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Ford Expects Record Profits; GM Sees Own Earnings Growth

Makers increase returns to shareholders; GM boosts stock buyback program.

by on Jan.13, 2016

Ford CEO Mark Fields showing off a new piece of technology at CES last week.

Investors take notice: while the stock market hasn’t been kind to the auto industry in recent weeks – or just about anyone else, for that matter – Detroit’s two largest carmakers are making some upbeat projections for 2016 that could make nervous shareholders happy.

Ford Motor Co. now expects to close the books on 2015 with a record pre-tax profit, with 2016 numbers to be “equal to or higher.” And GM is boosting its own earnings outlook for 2016. Both companies now plan to up their cash payouts to shareholders, while GM is expanding its ongoing stock buyback program.

Insight!

“This pattern of strong returns gives us a great platform to build on as we enter the year with a focus on strengthening our core business and engaging aggressively in emerging opportunities through Ford Smart Mobility,” said Ford CEO Mark Fields, in a statement detailing Ford’s forecast.

While Ford is still weeks away from revealing its final numbers, it now expects 2015 pre-tax earnings, excluding special items, to run in “the upper half” of its earlier guidance, meaning somewhere closer to $11 billion than $10 billion.

GM CEO Mary Barra with the Chevy Bolt.

(Ford finds way to boost bottom line by $1.5 bil. Click Here to learn how.)

Both Fields and GM Chairman and CEO Mary Barra are planning to expand on their projections during appearances at an investment industry conference today.

In her own statement, Barra said, “We made significant progress executing our strategic plan and the results are being demonstrated through our improved earnings.”

Though also weeks away from issuing a final accounting for 2015, GM outlined its expectations for 2016 in per-share numbers. It now projects it will earn between $5.25 and $5.75 over the coming 12 months. It previously forecast something between $5.00 and $5.50 a share.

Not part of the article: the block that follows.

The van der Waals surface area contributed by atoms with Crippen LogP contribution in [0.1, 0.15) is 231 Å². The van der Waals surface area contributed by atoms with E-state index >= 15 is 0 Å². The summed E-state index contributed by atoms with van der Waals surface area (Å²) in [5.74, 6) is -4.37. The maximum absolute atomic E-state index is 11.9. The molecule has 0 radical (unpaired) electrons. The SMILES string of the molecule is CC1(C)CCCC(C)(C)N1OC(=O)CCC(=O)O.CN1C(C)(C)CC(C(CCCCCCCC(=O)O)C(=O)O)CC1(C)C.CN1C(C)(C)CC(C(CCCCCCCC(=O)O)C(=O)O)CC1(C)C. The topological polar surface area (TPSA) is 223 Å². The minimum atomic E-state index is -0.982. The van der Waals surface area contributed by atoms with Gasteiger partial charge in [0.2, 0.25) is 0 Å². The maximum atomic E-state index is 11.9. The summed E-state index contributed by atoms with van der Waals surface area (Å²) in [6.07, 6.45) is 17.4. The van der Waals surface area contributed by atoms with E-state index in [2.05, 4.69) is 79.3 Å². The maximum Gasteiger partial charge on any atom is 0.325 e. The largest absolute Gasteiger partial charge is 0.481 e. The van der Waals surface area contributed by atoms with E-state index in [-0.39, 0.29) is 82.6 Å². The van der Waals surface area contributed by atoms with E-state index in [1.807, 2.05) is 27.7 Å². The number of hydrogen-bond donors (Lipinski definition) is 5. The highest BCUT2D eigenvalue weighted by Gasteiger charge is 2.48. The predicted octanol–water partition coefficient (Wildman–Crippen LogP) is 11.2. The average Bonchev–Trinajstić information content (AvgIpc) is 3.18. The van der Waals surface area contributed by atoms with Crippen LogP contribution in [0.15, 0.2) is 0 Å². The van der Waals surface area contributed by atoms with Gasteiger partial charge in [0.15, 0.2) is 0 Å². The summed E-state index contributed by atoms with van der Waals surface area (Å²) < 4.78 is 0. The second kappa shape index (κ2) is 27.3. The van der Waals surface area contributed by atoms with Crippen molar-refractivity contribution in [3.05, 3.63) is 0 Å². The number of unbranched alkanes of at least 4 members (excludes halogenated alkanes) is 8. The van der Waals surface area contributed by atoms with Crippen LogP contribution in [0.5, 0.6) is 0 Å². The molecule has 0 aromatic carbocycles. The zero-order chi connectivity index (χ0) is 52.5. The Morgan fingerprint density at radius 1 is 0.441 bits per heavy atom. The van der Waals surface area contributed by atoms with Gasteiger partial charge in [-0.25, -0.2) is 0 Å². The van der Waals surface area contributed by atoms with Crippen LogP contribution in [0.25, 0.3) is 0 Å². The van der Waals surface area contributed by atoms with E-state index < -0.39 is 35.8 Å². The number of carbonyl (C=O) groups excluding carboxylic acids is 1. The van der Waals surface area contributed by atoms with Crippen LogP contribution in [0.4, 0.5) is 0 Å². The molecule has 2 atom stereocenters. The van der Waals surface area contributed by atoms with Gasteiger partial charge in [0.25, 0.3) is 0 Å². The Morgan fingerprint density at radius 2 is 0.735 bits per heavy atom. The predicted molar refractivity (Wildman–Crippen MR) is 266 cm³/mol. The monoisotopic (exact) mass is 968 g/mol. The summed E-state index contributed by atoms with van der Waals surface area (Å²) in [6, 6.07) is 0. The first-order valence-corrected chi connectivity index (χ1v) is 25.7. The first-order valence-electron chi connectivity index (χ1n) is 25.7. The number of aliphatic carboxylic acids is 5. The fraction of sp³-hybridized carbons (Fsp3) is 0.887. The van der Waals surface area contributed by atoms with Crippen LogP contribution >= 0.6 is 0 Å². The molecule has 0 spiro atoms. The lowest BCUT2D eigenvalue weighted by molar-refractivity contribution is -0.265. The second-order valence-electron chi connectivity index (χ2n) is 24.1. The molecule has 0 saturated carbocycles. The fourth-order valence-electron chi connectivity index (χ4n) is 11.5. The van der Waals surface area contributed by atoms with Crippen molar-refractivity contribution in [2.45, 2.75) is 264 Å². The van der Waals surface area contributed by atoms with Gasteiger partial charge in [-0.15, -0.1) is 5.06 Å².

(GM poised for long-term success, says Pres. Dan Ammann. Click Here for more.)

GM had even more good news for investors, announcing a 6% boost in its common stock dividend, from 36 to 38 cents a share. And it plans to substantially increase its stock buyback program. It now plans to repurchase $9 billion in its own shares, 80% more than the original $5 billion goal.

Ford is holding its own dividend at 15 cents a share for the first quarter – but it has approved a supplemental cash dividend payment of $1 billion, which works out to 25 cents a share.

“Clearly, going back to the big downturns, the cost-cutting and reorganizations have set the stage, with record industry volumes, for record profits,” said Joe Phillippi, a veteran Wall Street analyst and head of AutoTrends Consulting.

Marchionne has reason to smile as he plans to have FCA debt-free by the end of 2018.

While Detroit’s maker “have taken a lot of cost out of their products. They’re clearly benefiting from lower commodity prices in two ways – lower production costs and consumers are buying more profitable big trucks,” Phillippi added, noting that the housing recovery has also boosted demand for pickups and other commercial vehicles.

Wall Street had a mixed response to the news, by mid-morning, GM shares were up sharply after a month of losses that drove its share price down about 11%. But Ford was in the red, its share price again tumbling by more than 2%.

Detroit’s Big two weren’t the only ones putting a good spin on the coming year. On Monday, during a media gathering at the North American International Auto Show, Fiat Chrysler Automobiles CEO Sergio Marchionne outlined his own forecast and goals. He said he was more confident than ever the trans-Atlantic automaker will meet the ambitious financial targets it laid out for investors in May 2014. And Marchionne said FCA was on target for clearing its industrial debt by the end of 2018.

Marchionne did, however, warn that he still sees the need for industry consolidation, hinting FCA has been approached by several potential partners.

(Click Here for more on what Marchionne said at the Detroit Auto Show.)

The strong numbers automakers are reporting are not entirely surprising considering the U.S. market set an all-time sales record of around 17.5 million vehicles last year. Meanwhile, the National Automobile Dealers Association and others now expect the numbers to grow to around 17.7 million to 17.8 million for 2016.

Ford’s Fields also had some good forecasts for key overseas market. In particular, the maker is finally expecting its European subsidiary back in the black after more than a decade of losses.

But there are clearly some weak spots around the globe. While India is setting its own record, the situation is not as sanguine in the rest of the so-called BRIC markets. Russia and India are in major recessions. And China, said analyst Phillippi, is a “wild card,” with a fluttering economy that has made it difficult to predict where car sales there will go.

Carlos Ghosn, CEO of the Renault-Nissan Alliance, put a slightly different spin on the Chinese situation, however. True, it had long delivered double-digit annual gains, but if China’s car sales only grow 5% this year, that’s likely to be more than what experts are forecasting for the U.S.

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